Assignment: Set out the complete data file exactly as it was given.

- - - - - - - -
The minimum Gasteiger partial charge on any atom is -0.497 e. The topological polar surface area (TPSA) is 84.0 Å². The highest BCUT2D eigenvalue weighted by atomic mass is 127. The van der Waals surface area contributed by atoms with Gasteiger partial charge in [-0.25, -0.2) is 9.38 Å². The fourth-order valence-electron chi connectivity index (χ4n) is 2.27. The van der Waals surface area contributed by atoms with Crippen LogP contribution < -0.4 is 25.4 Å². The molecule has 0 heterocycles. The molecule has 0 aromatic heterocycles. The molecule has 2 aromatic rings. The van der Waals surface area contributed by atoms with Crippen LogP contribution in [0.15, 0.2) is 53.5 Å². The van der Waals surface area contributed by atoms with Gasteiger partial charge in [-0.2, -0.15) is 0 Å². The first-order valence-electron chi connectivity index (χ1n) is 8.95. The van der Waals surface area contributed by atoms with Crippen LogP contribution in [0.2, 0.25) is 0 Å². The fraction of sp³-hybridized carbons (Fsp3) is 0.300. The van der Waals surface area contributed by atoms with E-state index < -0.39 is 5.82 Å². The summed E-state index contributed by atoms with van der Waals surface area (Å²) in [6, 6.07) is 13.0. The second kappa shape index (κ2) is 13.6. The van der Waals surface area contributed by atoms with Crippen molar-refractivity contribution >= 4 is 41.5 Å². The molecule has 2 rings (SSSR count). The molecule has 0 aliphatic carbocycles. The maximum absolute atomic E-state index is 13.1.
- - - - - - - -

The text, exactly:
The minimum Gasteiger partial charge on any atom is -0.497 e. The topological polar surface area (TPSA) is 84.0 Å². The highest BCUT2D eigenvalue weighted by atomic mass is 127. The van der Waals surface area contributed by atoms with Gasteiger partial charge in [-0.25, -0.2) is 9.38 Å². The fourth-order valence-electron chi connectivity index (χ4n) is 2.27. The van der Waals surface area contributed by atoms with Crippen LogP contribution < -0.4 is 25.4 Å². The molecule has 0 heterocycles. The molecule has 0 aromatic heterocycles. The molecule has 2 aromatic rings. The van der Waals surface area contributed by atoms with Crippen LogP contribution in [0.15, 0.2) is 53.5 Å². The van der Waals surface area contributed by atoms with Gasteiger partial charge in [-0.2, -0.15) is 0 Å². The first-order valence-electron chi connectivity index (χ1n) is 8.95. The van der Waals surface area contributed by atoms with Crippen LogP contribution in [0.2, 0.25) is 0 Å². The fraction of sp³-hybridized carbons (Fsp3) is 0.300. The van der Waals surface area contributed by atoms with E-state index < -0.39 is 5.82 Å². The summed E-state index contributed by atoms with van der Waals surface area (Å²) in [6, 6.07) is 13.0. The second kappa shape index (κ2) is 13.6. The van der Waals surface area contributed by atoms with Crippen molar-refractivity contribution >= 4 is 41.5 Å². The molecule has 2 rings (SSSR count). The molecule has 0 aliphatic carbocycles. The maximum absolute atomic E-state index is 13.1.